Court of Appeals of Missouri, Western District, Special Division
from the Circuit Court of Jackson County, Missouri, The
Honorable Justine E. Del Muro, Judge.
Before: Zel M. Fischer, Special Judge, Presiding, Cynthia L.
Martin, Judge and Gary D. Witt, Judge.
Cynthia L. Martin, Judge.
City of Kansas City, Missouri, ("City") appeals
from a judgment entered following a jury trial which found
that the City discriminated against Tarshish Jones
("Jones") on the basis of race in violation of the
Missouri Human Rights Act ("MHRA").The City argues
the trial court erred in denying its motions for directed
verdict and judgment notwithstanding the verdict
("JNOV"); in admitting Jones's expert witness
testimony; in excluding the City's expert witness
testimony; and in awarding attorneys' fees and costs.
Finding no error, we affirm, and remand this matter for
consideration of Jones's pending motion for an award of
attorneys' fees incurred subsequent to the entry of
and Procedural Background
was employed as a firefighter with the Kansas City Fire
Department ("KCFD") for more than 19 years. Jones
was promoted to fire apparatus operator ("FAO") in
2003. After promotion to FAO, Jones sought promotion to
captain on five separate occasions. Relevant to this case,
Jones, an African-American, sought promotion to captain in
eligible for promotion to captain, a candidate must have ten
years of service and a prior promotion to FAO. A candidate
must also complete the captain's promotional process.
When Jones sought promotion to captain in 2012, the
captain's promotional process included four components.
Each component was separately scored and equally weighted.
The component scores were compiled to produce a composite
score. A rankings list ("promotional roster") was
then generated listing candidates from highest to lowest rank
based on composite scores. The promotional roster controlled
who was promoted to captain for two years, as vacancies were
filled as they arose based solely on rank. It is not possible
to determine how many candidates will be promoted from a
promotional roster, as the number of captain vacancies can
vary greatly from year to year.
2012 captain's promotional process materials were created
by the KCFD with the assistance of an outside contractor.
Three of the four components used in the 2012 captain's
promotional process involved a written multiple-choice test,
a tactical exercises test, and consideration of seniority up
to 25 years. The fourth component was a scenario-based
situational exercise (the "SE component"). The SE
component is the only part of the 2012 captain's
promotional process at issue in this case.
the SE component exercise, candidates responded to three
employee-based, management scenarios. The responses were
video-taped. Each candidate received the same scenarios and
was given four minutes to respond to each scenario.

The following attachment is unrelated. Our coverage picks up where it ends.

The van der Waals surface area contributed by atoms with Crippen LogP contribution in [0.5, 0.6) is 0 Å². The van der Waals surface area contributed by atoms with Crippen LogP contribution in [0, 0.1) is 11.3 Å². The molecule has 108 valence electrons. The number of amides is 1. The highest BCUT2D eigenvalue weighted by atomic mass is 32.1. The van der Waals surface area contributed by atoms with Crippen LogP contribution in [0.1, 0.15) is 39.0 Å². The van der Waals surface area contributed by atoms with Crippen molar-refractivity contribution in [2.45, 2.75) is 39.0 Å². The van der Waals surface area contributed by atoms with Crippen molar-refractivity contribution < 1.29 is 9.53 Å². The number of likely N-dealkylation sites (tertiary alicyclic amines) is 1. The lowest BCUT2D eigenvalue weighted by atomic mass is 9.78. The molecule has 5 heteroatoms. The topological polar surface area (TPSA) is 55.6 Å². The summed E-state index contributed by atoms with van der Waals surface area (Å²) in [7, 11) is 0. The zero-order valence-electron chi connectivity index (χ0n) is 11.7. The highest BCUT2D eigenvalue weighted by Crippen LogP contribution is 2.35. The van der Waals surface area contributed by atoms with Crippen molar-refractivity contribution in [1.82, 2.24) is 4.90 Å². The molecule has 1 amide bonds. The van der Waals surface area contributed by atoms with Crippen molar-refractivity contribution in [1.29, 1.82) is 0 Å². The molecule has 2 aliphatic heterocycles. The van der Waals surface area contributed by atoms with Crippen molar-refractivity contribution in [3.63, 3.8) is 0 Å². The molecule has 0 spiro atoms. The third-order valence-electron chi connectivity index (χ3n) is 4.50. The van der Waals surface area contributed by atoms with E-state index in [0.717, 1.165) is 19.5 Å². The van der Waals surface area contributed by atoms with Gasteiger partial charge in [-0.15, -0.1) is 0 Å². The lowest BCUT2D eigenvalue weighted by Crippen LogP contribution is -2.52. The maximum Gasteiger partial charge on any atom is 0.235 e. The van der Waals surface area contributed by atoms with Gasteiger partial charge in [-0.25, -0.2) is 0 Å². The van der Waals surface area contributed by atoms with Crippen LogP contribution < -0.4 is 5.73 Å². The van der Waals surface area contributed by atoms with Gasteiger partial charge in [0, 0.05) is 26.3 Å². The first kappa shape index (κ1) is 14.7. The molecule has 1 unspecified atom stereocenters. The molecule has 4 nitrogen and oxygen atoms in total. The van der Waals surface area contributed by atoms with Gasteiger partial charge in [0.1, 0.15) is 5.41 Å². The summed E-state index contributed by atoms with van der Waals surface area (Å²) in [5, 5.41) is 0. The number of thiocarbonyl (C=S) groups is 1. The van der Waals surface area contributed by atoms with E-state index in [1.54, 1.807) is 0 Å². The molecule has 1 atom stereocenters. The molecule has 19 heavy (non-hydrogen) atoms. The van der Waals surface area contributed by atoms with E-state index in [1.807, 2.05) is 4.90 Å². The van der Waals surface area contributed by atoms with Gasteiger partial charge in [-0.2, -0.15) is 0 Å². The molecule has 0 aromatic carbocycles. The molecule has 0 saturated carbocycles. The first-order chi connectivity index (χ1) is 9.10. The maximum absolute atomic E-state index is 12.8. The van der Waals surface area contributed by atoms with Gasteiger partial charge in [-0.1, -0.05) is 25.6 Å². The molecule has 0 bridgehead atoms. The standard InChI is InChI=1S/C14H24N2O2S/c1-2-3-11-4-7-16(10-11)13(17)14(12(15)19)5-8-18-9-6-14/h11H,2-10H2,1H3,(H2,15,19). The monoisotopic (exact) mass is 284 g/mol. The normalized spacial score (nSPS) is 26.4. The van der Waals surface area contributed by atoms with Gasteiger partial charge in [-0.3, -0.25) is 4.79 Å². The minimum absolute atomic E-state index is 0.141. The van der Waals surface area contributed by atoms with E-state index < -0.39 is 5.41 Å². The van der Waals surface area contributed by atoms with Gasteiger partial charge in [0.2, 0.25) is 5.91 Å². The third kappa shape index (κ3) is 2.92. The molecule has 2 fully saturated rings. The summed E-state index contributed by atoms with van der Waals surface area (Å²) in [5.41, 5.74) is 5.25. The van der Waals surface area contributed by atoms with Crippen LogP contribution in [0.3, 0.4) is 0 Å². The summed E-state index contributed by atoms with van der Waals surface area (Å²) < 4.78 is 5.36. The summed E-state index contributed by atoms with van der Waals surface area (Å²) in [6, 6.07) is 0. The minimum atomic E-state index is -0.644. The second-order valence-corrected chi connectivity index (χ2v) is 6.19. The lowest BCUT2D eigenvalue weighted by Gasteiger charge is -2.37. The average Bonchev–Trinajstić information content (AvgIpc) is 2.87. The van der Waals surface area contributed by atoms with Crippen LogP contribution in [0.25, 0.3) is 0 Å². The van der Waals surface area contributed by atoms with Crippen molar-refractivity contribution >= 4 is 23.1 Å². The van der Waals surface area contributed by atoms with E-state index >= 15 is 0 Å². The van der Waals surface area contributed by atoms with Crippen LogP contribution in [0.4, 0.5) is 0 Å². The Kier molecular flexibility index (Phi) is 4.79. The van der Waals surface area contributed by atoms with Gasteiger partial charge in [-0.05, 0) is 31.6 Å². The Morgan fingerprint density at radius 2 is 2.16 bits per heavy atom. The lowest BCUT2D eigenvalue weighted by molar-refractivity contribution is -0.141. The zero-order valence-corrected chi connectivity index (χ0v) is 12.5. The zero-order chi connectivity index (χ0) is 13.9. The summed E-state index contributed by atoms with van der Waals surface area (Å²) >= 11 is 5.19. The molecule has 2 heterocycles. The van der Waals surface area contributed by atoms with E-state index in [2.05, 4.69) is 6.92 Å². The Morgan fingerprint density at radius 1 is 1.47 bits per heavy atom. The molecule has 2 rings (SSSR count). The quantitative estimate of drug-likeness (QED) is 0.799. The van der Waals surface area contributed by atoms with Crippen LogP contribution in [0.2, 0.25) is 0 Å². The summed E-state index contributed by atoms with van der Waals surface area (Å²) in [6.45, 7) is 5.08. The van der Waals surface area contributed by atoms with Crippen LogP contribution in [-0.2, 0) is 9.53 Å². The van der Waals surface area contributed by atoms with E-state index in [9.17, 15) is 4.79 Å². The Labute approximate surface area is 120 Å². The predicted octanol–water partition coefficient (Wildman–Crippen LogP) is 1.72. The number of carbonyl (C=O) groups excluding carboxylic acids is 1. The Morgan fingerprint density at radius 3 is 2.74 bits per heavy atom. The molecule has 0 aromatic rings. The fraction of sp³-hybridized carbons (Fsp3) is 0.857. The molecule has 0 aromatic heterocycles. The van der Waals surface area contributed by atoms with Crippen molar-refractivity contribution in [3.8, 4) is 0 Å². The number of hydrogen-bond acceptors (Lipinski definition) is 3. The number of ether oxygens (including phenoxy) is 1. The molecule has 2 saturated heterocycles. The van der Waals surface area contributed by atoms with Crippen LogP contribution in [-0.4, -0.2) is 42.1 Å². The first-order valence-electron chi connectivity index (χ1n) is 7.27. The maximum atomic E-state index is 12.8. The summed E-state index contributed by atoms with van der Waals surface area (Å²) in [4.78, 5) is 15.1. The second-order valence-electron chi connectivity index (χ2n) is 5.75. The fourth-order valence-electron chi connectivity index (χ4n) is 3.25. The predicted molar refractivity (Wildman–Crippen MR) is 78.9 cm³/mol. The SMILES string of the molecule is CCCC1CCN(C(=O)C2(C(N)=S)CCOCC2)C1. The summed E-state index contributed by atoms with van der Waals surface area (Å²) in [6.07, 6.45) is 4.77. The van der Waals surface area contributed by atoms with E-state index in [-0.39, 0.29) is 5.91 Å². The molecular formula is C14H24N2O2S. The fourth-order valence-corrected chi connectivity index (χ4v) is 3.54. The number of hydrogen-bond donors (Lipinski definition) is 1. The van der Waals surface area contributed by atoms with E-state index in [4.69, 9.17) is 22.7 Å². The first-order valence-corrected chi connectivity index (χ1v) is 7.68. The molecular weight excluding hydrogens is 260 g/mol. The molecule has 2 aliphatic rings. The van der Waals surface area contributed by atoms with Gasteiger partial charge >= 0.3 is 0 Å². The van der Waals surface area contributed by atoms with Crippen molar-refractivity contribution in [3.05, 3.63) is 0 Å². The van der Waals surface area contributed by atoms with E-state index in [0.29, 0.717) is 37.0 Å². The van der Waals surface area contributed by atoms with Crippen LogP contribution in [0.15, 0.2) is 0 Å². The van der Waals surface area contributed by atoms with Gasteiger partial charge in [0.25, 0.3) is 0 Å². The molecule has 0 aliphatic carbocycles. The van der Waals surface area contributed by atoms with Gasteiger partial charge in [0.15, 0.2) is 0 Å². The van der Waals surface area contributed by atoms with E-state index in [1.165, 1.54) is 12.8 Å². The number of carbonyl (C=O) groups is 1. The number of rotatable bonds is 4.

video-taped responses were watched by three assessors and
independently scored. In 2012, the assessors were drawn from
an internal pool of KCFD employees holding the rank of
captain or higher. The guidelines to initially score the SE
component were developed with the assistance of the outside
contractor, and included a benchmark rubric used to
"check-off" certain topics when mentioned by a
candidate. However, the guidelines were essentially
subjective in nature, with the only mandatory scoring
instruction being that ultimately, the assessors had to
assign scores for each candidate in each scoring area within
1 point of each other. To satisfy this objective, the
assessors met after independently scoring the candidates, and
bartered or advocated for certain candidates, with initial
scores adjusted accordingly. This bartering process sometimes
involved reviewing the videotaped responses of candidates to
discuss a particular assessor's judgment about a
response, and sometimes included advocacy by an assessor
based on factors beyond those identified in the written
scoring guidelines. Ultimately, after the bartering process,
a composite score would be agreed upon as the candidate's
SE component score. The notes used by the assessors to score
the SE component were then destroyed, rendering it impossible
to document the initial scores given by each assessor, or the
manner in which scores changed during the bartering process.
the 2012 captain's promotional process, Jones scored well
on the multiple choice, tactical exercise, and seniority
components. However, Jones only scored a 2.5 out of 7.0 on
the SE component. Because of the low SE component score,
Jones's composite score ranked him as the 42nd candidate
eligible for promotion to captain on the promotional roster.
Jones requested a review of his composite score, but his
position on the promotional roster remained unchanged.
2012 promotional roster was used to promote candidates to
captain through 2014. During that time, the top 17 candidates
on the list were promoted to 16 captain vacancies,